Review: Stand-out manga author Tatsuki Fujimoto never misses


Tatsuki Fujimoto is a manga author with a great rise in recent years. He started his career making one-shots and has a series ongoing currently. His works stand out so much, as he takes things with simple concepts and plots, to then twist and turn, subverting the expectations of readers both new and experienced within the medium. 

After recently reading a majority of his works, being his many one-shots and two manga series, he never misses. Easily the most versatile author out there. I completely believe he can make any kind of story in any genre and come out with a masterpiece, or at the very least be something incredibly enjoyable.

I find the plots in each of his manga to be not only interesting, but also carry some themes I can jive with. “Just Listen to The Song,” has the premise of a teenage boy confessing his feelings to a girl through a song he uploaded on the internet, but catching some unwanted attention. As an indirect summary, I’d relate it to the phrase, “It’s not that deep.” Or another one of his one-shots, “Sasaki Catches the Bullet,” dedicated to hyperbolically telling you the power of belief.  

It doesn’t stop within his storytelling, the art he creates is phenomenal. In his series, “Fire Punch,” the action sequences feel daunting, crisp, clear, and delightfully fun. Some are also extremely creative as well. I also feel that the premise of why his art is so amazing isn’t about having precise and clean linework, or putting meticulous details within each page, it’s the innate ability to have an idea formed and executing it beautifully.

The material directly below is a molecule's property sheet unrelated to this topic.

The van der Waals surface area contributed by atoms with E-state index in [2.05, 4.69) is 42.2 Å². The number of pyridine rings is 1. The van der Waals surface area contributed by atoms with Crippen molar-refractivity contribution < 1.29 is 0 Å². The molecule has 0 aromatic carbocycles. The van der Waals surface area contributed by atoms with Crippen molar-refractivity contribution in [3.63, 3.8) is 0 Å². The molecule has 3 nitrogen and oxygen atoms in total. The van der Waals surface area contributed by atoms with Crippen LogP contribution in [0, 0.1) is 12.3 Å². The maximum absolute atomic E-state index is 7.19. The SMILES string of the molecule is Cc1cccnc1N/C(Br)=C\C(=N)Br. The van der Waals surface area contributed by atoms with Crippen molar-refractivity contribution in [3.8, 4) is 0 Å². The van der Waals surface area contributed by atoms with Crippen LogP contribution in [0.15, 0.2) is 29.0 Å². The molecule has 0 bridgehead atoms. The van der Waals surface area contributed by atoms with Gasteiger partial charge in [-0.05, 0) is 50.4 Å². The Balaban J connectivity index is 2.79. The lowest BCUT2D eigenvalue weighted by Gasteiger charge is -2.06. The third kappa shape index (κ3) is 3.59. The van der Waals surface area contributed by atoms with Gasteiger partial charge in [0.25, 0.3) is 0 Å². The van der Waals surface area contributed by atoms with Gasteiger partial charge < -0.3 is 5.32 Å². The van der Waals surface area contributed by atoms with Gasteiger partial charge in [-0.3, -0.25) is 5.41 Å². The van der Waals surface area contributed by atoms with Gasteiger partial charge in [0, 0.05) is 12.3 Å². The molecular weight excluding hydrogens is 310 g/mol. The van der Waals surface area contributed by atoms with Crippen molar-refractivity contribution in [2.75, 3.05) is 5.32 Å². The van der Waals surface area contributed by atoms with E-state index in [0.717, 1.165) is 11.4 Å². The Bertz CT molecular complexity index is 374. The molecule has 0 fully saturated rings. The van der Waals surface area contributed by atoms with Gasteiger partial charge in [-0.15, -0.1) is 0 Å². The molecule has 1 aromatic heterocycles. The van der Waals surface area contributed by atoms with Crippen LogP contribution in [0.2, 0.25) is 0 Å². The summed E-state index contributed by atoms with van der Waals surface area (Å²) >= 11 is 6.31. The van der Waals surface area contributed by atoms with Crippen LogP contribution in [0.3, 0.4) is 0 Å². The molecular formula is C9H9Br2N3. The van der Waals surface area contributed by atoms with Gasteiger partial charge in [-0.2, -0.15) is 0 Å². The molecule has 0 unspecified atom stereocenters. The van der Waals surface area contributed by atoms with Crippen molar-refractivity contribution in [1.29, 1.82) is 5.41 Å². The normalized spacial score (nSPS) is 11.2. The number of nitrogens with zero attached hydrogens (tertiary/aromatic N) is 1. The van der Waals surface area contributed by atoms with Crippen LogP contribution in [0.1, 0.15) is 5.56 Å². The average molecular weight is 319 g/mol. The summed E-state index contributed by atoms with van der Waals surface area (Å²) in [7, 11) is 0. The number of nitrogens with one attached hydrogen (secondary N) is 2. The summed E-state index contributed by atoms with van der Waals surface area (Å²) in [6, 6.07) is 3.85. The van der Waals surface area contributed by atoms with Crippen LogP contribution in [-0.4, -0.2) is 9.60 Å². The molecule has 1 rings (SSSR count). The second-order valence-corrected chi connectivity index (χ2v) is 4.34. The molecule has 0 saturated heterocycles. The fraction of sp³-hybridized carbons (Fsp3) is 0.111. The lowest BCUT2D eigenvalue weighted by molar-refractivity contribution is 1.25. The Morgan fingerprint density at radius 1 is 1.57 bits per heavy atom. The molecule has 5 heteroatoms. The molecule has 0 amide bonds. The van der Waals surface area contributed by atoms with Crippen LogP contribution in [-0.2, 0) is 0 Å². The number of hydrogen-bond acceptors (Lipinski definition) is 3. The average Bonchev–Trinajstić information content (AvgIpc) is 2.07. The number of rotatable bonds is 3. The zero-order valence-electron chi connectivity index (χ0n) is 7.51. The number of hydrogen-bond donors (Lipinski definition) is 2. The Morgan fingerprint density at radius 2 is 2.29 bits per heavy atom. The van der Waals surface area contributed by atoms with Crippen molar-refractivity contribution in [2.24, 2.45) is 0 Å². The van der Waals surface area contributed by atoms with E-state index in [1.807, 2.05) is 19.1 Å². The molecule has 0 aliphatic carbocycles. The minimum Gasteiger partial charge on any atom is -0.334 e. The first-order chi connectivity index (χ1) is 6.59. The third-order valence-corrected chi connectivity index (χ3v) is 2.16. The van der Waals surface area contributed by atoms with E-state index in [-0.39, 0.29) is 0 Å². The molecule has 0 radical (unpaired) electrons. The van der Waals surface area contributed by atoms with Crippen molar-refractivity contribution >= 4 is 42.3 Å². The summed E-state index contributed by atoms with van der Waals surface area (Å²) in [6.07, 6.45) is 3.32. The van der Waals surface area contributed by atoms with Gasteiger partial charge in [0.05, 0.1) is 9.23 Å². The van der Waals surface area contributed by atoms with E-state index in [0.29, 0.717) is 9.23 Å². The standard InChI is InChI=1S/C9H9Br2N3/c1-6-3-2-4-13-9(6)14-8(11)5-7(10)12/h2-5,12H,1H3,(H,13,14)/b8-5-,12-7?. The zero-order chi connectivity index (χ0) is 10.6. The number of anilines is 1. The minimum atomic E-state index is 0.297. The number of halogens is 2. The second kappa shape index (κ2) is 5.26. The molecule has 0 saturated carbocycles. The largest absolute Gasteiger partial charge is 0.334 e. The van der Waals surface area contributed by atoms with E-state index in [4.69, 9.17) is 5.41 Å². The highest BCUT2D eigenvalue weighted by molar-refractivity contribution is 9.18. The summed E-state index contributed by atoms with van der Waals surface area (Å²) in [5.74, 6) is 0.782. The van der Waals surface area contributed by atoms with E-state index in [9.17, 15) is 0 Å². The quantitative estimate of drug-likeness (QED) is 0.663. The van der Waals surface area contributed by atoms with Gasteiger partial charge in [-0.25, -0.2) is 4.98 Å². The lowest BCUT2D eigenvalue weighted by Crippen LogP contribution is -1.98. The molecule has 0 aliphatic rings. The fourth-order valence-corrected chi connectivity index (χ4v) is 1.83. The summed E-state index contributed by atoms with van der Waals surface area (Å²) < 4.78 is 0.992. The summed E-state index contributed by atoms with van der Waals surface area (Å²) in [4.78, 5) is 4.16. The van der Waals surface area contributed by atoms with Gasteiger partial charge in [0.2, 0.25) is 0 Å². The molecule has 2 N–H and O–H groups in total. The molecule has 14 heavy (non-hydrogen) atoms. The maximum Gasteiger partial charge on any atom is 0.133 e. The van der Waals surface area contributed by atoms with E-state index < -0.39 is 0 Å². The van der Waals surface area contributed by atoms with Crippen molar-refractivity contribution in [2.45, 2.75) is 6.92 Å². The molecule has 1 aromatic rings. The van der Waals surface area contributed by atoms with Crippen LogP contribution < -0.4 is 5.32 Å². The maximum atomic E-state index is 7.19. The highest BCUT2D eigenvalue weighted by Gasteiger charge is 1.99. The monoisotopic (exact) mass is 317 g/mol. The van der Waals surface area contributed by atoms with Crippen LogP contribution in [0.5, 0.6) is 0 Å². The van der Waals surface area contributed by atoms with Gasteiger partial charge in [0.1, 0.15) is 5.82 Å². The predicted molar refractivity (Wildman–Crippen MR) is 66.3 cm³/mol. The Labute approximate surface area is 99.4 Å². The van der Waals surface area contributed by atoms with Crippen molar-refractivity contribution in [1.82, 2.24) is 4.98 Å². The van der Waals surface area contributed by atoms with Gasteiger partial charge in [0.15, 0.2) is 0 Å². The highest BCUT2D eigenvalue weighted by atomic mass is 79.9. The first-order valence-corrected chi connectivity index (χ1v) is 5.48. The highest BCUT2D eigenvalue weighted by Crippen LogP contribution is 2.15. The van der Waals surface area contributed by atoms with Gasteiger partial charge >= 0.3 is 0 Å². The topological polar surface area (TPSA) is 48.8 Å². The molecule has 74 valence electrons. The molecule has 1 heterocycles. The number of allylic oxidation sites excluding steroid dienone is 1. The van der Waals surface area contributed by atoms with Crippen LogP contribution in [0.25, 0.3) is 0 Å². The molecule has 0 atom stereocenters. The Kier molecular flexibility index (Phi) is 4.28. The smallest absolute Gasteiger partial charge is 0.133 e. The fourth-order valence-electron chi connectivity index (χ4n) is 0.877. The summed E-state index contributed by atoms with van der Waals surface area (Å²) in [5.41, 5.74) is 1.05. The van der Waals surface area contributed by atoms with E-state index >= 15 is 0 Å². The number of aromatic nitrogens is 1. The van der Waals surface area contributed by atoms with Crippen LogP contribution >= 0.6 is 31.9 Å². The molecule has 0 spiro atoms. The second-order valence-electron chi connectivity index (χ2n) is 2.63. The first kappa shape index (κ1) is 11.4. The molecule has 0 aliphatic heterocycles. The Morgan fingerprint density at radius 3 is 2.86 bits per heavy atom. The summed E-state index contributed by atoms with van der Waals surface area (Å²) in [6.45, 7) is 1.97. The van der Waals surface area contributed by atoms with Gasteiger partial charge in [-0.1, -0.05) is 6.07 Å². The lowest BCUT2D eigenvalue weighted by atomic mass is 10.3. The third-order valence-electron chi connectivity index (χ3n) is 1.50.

When it comes to his most popular series, both in terms of the manga and anime community, “Chainsawman.” A dark shounen that really catches your attention. Due to the series having been done by weekly release, the rougher edges of the art adds a gritty aesthetic, and in a way enhances your immersion, not being your typical everyday manga. 

More in regards to “Fire Punch,” I feel that this manga has waved itself over the threshold, between normality and complete pedal to the metal absurdity. It truly is nothing like anything I’ve ever read before. Interesting environment and story forming this conglomerate that calls itself a manga. 

What you also see a lot out of Fujimoto’s works is how he writes his characters. They’re defined within their stories, and despite their comical nature, do feel very human. Examples being his one-shots like “Look Back” depicting a story of two artists, “Love is Blind,” a man that won’t let even God stop him from confessing his love, and his most recent, “Goodbye, Eri,” a truly captivating experience, a manga I resonate with deeply. 

“Goodbye, Eri”  captures the premise of a boy using his phone to record his mother’s remain time before she inevitably passes from her illness, and after her death meets a girl on a rooftop for which he was going to commit suicide on. Being one of the many people confused on their first read of the story, it was a little jarring, but after many re-reads, it has become my favorite of Fujimoto’s works. How he is able to flesh out his characters so well in such a short amount of time truly astonishes me. 

Tatsuki Fujimoto is a staple within the manga community, not ever really knowing what he’d do next. The praises and compliments about his unmatched creativity you hear about is not something you should overlook. And within the recent years of massive popularity, I wouldn’t blame him if he ever showed massive amounts of hubris. 

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